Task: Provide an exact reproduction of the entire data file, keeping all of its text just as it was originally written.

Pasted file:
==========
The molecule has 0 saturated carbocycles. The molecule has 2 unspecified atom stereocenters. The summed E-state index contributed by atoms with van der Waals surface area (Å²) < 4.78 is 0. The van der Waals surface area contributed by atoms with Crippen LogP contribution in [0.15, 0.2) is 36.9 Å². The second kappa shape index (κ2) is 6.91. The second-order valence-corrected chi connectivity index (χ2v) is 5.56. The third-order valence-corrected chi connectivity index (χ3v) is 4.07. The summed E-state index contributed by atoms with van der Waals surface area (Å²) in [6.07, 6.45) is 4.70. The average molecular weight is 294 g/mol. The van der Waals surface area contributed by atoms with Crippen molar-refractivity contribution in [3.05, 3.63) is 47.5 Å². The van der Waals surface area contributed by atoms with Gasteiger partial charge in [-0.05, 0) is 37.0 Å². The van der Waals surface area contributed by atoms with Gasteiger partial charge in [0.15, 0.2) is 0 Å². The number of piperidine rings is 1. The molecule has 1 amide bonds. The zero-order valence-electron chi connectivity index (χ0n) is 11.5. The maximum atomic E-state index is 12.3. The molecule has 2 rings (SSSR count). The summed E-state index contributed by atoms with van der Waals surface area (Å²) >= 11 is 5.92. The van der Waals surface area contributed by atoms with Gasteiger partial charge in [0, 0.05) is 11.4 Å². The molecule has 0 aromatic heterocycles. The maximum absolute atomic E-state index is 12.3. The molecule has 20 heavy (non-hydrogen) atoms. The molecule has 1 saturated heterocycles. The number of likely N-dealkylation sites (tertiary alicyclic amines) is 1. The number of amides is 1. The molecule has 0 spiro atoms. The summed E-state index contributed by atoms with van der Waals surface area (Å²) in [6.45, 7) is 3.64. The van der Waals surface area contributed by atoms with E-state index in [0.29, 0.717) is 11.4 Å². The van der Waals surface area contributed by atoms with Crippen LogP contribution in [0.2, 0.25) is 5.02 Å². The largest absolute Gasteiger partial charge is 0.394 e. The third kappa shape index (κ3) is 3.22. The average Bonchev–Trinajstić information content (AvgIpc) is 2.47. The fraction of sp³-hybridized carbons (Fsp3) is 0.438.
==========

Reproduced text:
The molecule has 0 saturated carbocycles. The molecule has 2 unspecified atom stereocenters. The summed E-state index contributed by atoms with van der Waals surface area (Å²) < 4.78 is 0. The van der Waals surface area contributed by atoms with Crippen LogP contribution in [0.15, 0.2) is 36.9 Å². The second kappa shape index (κ2) is 6.91. The second-order valence-corrected chi connectivity index (χ2v) is 5.56. The third-order valence-corrected chi connectivity index (χ3v) is 4.07. The summed E-state index contributed by atoms with van der Waals surface area (Å²) in [6.07, 6.45) is 4.70. The average molecular weight is 294 g/mol. The van der Waals surface area contributed by atoms with Crippen molar-refractivity contribution in [3.05, 3.63) is 47.5 Å². The van der Waals surface area contributed by atoms with Gasteiger partial charge in [-0.05, 0) is 37.0 Å². The van der Waals surface area contributed by atoms with Gasteiger partial charge in [0.15, 0.2) is 0 Å². The number of piperidine rings is 1. The molecule has 1 amide bonds. The zero-order valence-electron chi connectivity index (χ0n) is 11.5. The maximum atomic E-state index is 12.3. The molecule has 2 rings (SSSR count). The summed E-state index contributed by atoms with van der Waals surface area (Å²) >= 11 is 5.92. The van der Waals surface area contributed by atoms with Gasteiger partial charge in [0, 0.05) is 11.4 Å². The molecule has 0 aromatic heterocycles. The maximum absolute atomic E-state index is 12.3. The molecule has 20 heavy (non-hydrogen) atoms. The molecule has 1 saturated heterocycles. The number of likely N-dealkylation sites (tertiary alicyclic amines) is 1. The number of amides is 1. The molecule has 0 spiro atoms. The summed E-state index contributed by atoms with van der Waals surface area (Å²) in [6.45, 7) is 3.64. The van der Waals surface area contributed by atoms with E-state index in [0.29, 0.717) is 11.4 Å². The van der Waals surface area contributed by atoms with Crippen LogP contribution in [0.2, 0.25) is 5.02 Å². The largest absolute Gasteiger partial charge is 0.394 e. The third kappa shape index (κ3) is 3.22. The average Bonchev–Trinajstić information content (AvgIpc) is 2.47. The fraction of sp³-hybridized carbons (Fsp3) is 0.438.